Pinning down the Bright Light Social Hour’s sound is like describing the
contents of a blender on puree. The
group evokes the spirit of the ’70s with shards of Southern Garage Rock,
Psychedelic Soul, electric R&B/Funk, Indie Pop and thunderously
elemental Hard Rock, represented by acid-washed church and Farfisa
organ, searing slide guitar and chunky riffage, all in the service of songs that are
compellingly contemporary and utterly appealing.
It seems like only yesterday that we were running all over Downtown trying to see a bazillion bands perform for the 2008 MidPoint Music Festival. Now it's time to start preparing for a bigger, badder, better MidPoint in 2009. Artists can now electronically submit their music for consideration to perform at MidPoint (Sept. 24-26) at www.mpmf.com.
Friday night, after spending the evening riding car shuttles up and down Main Street for four hours, I returned home and searched around online for some MidPoint Music Festival feedback. I'd just been blown away by the turnout and quality of music I'd seen and wanted to make sure I wasn't being biased because I happen to work for CityBeat.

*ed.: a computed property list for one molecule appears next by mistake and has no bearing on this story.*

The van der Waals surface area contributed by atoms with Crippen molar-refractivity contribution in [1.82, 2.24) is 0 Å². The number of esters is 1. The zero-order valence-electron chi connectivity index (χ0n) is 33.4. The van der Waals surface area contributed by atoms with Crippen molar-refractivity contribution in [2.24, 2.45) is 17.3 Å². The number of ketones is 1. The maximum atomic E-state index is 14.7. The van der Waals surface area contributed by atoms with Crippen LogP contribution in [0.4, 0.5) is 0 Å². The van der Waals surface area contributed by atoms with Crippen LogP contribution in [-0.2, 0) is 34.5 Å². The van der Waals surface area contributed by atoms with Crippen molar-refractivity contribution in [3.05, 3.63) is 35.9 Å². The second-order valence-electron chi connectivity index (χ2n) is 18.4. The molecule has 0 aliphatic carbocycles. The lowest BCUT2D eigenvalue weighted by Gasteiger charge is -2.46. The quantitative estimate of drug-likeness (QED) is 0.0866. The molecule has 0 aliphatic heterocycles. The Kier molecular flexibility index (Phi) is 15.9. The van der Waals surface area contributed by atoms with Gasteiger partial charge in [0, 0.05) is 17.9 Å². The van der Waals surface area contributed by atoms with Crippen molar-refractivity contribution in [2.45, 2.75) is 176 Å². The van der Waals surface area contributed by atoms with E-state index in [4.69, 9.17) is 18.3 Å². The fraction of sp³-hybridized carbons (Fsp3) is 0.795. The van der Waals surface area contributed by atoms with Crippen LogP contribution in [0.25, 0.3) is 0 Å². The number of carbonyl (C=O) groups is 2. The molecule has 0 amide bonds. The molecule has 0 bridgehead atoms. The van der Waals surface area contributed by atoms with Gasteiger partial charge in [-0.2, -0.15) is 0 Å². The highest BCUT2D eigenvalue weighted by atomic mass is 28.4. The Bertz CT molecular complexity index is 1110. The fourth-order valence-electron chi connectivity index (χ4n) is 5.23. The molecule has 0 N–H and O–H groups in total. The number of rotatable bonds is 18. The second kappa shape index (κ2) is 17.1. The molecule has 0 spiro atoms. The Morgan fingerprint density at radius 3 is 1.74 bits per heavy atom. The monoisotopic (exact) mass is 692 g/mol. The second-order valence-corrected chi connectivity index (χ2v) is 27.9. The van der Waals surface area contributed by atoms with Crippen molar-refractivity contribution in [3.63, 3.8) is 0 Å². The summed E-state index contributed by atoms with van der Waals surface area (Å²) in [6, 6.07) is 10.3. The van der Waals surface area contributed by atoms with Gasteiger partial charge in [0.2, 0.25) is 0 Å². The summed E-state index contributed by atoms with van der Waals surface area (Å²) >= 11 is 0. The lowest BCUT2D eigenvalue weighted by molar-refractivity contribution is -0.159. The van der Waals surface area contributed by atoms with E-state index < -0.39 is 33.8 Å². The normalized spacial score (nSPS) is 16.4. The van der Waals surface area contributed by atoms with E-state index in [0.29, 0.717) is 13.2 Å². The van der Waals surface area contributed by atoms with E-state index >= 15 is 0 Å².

MidPoint offers 175 bands on 17 stages over three nights -- with so much to see and hear, why waste time standing in line to pay cover charges at each club? Festivalgoers in the know pony up for a three-day or one-day wristband and guarantee themselves smooth sailing.
Now entering its seventh year, lots of things about this year's MidPoint Music Festival (running Sept. 25-27 in Downtown, Over-the-Rhine and Newport) will feel familiar. But even more will feel different. CityBeat has taken over the fest, which has brought thousands of musicians and music industry heavies to Cincinnati over the years and provided a great three-day party in the urban center for local and regional music lovers.